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Sparks fly as GOP Presidential race heats up

By
January 31, 2008

Republican Mitt Romney accused John McCain of using dirty tricks by suggesting the former Massachusetts governor wanted a deadline for withdrawing U.S. troops from Iraq, in a spirited debate Wednesday night that underscored the intensity of their presidential rivalry.

Coming 24 hours after McCain defeated him in Florida, Romney vented his frustrations over the Arizona senator’s claims from last weekend.

“I have never, ever supported a specific timetable” for withdrawing troops, Romney said. McCain’s accusation on the eve of Tuesday’s primary, he said, “sort of falls into the dirty tricks that I think Ronald Reagan would have found reprehensible.”

The debate was held in the Ronald Reagan Presidential Library in Simi Valley, Calif., six days before more than 20 states hold primaries or caucuses that could determine who succeeds President Bush as the party’s standard-bearer.

McCain stuck to his guns, saying, “of course he said he wanted a timetable” for a withdrawal. McCain had made the allegation in Florida as he tried to shift the debate from the ailing economy, a stronger issue for Romney, a former venture capitalist and businessman.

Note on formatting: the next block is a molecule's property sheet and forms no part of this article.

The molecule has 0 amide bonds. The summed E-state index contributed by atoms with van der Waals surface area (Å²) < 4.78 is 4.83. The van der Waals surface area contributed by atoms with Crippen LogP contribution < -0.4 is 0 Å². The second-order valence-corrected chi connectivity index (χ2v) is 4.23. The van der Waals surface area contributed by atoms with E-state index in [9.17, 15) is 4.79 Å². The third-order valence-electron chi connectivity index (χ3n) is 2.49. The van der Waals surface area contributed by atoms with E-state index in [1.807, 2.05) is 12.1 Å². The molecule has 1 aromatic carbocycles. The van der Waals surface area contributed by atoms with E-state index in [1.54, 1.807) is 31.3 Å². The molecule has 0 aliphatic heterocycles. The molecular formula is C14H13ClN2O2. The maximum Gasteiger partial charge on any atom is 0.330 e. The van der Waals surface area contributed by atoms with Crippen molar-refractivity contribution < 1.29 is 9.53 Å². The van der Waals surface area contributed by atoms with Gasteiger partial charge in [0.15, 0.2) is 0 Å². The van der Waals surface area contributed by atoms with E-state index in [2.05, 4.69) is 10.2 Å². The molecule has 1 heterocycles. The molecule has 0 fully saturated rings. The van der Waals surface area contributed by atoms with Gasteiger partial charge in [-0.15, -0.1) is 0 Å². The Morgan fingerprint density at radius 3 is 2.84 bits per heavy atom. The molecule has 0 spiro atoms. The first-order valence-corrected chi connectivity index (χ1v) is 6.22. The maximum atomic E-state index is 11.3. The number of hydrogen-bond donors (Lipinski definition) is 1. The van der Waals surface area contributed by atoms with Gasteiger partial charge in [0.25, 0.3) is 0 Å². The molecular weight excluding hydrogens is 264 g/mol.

Last April, Romney said U.S. and Iraqi leaders “have to have a series of timetables and milestones that they speak about” in private.

In Wednesday’s debate, Romney said he was not calling for a specific withdrawal date. “It’s simply wrong, and the senator knows it,” he said. “I will not pull our troops out until we have brought success in Iraq.”

For 90 minutes, Romney and McCain sharply challenged each other’s conservative credentials and ability to lead the country. But they generally remained civil, and each called the other “a fine man.”

Romney tried to portray McCain, who performs well among political independents, as out of the conservative mainstream as the contest moves toward a cluster of states where only registered Republicans can vote. He said the Arizona senator twice voted against President Bush’s tax cuts and pushed campaign finance reforms that restricted fundraising and spending. The Republican establishment embraced the tax cuts and opposed the new campaign law, which many saw as helpful to Democrats.

“Those views are outside the view of mainstream Republican thought,” Romney said. He made similar arguments in Florida, but lost to McCain by 5 percentage points.